Leila Sansour: Yes, I do. The reason conflicts often remain misunderstood, not least by people who have influence on their future, is because the events of the conflict happen far away. You can read about them, that is if you can get hold of good genuine accounts, but you do not experience them viscerally. They don't get under your skin. They don't become your issue. I think through film, we have a rare opportunity to make people care, to take them out of their comfort zone and make them experience what it means to walk in someone else's shoes. We need to remember that, on the whole, people are kind; they want to do the right thing; they have empathy; but we need to bring the experience to them. For a cause like ours, where we do not have strong allies, and where material interests drive the process and ensure things don't happen our way (although this is changing), the sympathy of people and their emotional commitment to your cause become key elements in the equation.

This is, in addition to the fact that films have the ability to travel far wider than any other medium. We can reach millions and we can reach them in a way that they will always remember us.

Your film is an obvious example of how to create a cinematic movement. Can you talk a bit about what is next for the film?

Leila Sansour: We intend to take the film, the passport appeal and our campaign to the USA this coming Christmas. We want to act ambitiously and boldly, and the passport allows people to become "citizens" of Bethlehem and join us, symbolizing that they believe in our mission to save my hometown and bring down the wall. Jimmy Carter, Desmond Tutu and Jon Snow are among those who have already gotten involved. We want to reach out to more opinion formers, the press, heads of churches and major institutions to sensitize them to the story of Bethlehem and the challenges it faces today. We would like to invite them to join us and provide them with a variety of smart communication tools to help them advocate on our behalf. These tools will include both online and physical objects ranging from presentations and ads to maps and beautifully produced apps and advent calendars that act as attractive online seminars to turn people into better ambassadors for our cause.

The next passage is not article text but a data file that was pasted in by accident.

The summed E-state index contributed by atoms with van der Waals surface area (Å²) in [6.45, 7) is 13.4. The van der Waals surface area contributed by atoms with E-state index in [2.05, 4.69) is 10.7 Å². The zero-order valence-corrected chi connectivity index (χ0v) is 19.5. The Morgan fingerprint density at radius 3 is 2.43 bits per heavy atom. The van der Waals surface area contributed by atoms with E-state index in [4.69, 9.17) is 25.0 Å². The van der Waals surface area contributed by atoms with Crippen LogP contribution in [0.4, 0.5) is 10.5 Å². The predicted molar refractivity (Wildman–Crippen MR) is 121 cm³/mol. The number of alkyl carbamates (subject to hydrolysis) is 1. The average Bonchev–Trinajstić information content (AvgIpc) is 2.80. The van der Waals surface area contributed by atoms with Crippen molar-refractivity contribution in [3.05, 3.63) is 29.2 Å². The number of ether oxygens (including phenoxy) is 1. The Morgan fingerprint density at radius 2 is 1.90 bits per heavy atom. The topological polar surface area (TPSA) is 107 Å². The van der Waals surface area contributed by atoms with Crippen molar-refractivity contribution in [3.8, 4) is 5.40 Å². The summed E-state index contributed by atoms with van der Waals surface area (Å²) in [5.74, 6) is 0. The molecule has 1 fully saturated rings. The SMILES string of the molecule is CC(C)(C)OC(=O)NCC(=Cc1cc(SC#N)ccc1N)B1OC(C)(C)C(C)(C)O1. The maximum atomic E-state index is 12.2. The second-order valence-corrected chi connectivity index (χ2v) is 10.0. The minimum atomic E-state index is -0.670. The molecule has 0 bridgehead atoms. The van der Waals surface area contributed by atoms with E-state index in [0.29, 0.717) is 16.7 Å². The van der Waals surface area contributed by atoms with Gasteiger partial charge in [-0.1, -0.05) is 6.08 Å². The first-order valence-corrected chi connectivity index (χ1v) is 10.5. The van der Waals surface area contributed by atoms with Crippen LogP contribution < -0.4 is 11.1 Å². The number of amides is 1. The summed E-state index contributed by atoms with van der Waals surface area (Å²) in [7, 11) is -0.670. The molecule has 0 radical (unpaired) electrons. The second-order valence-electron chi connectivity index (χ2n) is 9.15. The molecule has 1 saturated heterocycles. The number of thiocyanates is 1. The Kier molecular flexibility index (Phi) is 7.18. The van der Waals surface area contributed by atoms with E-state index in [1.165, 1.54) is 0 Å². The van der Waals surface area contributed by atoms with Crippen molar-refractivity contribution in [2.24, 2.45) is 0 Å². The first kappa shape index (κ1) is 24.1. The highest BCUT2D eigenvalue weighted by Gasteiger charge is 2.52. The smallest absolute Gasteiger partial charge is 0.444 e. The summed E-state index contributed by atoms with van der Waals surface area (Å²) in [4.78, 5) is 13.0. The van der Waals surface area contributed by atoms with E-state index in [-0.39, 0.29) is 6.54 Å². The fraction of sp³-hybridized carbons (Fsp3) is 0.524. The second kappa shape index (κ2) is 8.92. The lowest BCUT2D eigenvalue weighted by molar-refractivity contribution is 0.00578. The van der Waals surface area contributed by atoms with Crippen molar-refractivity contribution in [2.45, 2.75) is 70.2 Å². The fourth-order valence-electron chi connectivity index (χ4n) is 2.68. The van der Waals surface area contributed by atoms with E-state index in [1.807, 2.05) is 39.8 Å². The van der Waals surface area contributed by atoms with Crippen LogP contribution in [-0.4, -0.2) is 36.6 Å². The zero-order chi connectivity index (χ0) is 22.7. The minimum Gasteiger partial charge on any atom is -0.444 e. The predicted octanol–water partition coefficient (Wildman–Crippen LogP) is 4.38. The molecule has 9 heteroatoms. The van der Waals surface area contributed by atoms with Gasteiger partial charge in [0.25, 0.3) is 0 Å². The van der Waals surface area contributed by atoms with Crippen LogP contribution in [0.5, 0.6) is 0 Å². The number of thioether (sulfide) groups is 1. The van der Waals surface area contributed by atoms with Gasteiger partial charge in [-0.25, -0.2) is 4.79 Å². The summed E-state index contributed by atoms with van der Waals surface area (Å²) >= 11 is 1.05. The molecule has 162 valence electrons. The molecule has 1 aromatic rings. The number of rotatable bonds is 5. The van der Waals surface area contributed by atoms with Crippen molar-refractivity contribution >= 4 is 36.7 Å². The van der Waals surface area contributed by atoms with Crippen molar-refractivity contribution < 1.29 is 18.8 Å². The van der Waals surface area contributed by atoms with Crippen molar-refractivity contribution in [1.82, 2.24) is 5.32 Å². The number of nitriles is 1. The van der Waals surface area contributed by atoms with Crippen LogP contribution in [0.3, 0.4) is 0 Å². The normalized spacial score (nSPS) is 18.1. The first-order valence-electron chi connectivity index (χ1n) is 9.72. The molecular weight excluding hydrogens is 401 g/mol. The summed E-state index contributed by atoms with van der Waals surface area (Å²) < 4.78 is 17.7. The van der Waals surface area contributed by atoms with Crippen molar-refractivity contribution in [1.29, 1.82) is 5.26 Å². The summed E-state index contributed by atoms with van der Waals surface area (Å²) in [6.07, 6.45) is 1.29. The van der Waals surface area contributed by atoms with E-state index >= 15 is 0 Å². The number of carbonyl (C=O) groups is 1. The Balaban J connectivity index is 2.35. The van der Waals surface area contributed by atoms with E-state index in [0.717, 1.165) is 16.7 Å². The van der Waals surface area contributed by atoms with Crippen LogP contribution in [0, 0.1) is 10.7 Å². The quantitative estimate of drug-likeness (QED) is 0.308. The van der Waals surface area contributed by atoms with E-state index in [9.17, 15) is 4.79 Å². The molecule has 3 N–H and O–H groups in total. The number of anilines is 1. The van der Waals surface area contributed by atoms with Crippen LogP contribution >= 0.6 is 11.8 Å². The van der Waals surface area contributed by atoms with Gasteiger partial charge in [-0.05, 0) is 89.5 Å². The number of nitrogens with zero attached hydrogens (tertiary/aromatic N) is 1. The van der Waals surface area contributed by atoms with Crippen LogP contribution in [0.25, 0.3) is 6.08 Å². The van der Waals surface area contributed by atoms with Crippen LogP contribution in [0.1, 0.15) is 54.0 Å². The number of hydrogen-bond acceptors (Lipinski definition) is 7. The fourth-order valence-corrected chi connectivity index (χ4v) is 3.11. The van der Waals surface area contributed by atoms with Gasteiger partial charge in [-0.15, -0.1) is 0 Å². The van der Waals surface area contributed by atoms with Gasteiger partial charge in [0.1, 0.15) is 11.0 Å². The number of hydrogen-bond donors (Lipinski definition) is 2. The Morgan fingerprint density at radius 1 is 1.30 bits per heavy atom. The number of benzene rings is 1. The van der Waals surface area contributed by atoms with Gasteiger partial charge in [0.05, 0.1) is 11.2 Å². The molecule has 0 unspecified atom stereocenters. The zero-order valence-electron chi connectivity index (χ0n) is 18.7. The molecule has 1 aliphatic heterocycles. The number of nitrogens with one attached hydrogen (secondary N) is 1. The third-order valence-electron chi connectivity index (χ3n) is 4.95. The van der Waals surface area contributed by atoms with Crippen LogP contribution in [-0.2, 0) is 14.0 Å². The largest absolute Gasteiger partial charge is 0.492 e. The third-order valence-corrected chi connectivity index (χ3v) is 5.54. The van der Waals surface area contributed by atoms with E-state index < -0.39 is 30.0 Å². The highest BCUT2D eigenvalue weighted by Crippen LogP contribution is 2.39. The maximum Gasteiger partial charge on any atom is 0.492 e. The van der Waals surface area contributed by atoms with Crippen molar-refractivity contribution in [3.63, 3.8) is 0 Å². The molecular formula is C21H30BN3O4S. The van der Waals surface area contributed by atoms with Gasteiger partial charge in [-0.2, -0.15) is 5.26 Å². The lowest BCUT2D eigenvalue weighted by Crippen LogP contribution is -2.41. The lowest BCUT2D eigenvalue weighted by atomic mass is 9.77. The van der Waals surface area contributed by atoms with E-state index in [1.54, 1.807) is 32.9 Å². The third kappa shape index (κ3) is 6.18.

We also want to release the film on DVD and VOD so that people can share the message and experience Bethlehem wherever they are.

In other words, we want to do our best to reach out to millions and make them highly sensitive to our struggle. For this, we want our friends and supporters to join us on the journey so that we can reach our full potential.

You've raised funds to make your film in the past. What are you crowdfunding for now, and why did you choose Aflamnah?